Young-sup is a young Korean boy who loves to fly kites with his older brother, Kee-sup. As the second son, Young-sup knows that his duty is to helps his older brother. Kee-sup will always represent the family. But while Kee-sup is a gifted artist, Young-sup is talented kite fighter. When the annual kite fighting contest arrives, the boys know that with their combined talents they can win. But Korean tradition mandates that only the oldest son can fly the kite. If Kee-sup flies, both boys know that they will lose. But then the young king sees how talented Young-sup is and steps in.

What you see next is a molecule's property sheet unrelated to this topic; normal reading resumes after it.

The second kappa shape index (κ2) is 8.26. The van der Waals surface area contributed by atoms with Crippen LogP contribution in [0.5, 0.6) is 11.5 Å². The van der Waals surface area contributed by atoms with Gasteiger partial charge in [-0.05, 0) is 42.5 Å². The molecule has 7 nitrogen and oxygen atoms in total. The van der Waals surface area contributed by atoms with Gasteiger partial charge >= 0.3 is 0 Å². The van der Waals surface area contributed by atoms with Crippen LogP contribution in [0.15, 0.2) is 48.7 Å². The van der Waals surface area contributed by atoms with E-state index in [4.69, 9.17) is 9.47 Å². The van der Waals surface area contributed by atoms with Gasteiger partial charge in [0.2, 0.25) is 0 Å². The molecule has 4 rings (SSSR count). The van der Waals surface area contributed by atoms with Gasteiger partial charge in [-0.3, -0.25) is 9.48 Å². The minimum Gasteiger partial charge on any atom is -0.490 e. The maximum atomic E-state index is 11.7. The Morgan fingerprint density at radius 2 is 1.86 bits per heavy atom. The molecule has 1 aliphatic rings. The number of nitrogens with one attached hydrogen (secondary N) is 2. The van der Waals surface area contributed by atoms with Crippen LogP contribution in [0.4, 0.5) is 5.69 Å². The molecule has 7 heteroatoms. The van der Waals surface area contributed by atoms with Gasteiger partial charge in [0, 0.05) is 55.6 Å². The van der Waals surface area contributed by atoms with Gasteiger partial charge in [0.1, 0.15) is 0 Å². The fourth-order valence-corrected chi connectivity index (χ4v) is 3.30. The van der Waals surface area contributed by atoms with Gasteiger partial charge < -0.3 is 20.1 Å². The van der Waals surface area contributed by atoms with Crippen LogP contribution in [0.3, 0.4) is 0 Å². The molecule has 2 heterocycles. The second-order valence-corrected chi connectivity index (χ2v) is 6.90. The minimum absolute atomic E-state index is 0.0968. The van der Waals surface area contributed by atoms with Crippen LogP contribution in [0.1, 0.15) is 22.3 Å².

This small book can be read in as little as an hour. But Linda Sue Park gives the reader a glimpse of life in 15th century, which is something I am not familiar with. I imagine most middle schoolers aren’t familiar with the setting either, making this a perfect historical fiction novel. And while the setting seems to be so far away, the young characters are easy to relate to, even centuries later. This isn’t an action-filled story, but I think it will attract a lot of fans. The Kite Fighters is a book that should be in every classroom library.
*review copy courtesy of the publisher
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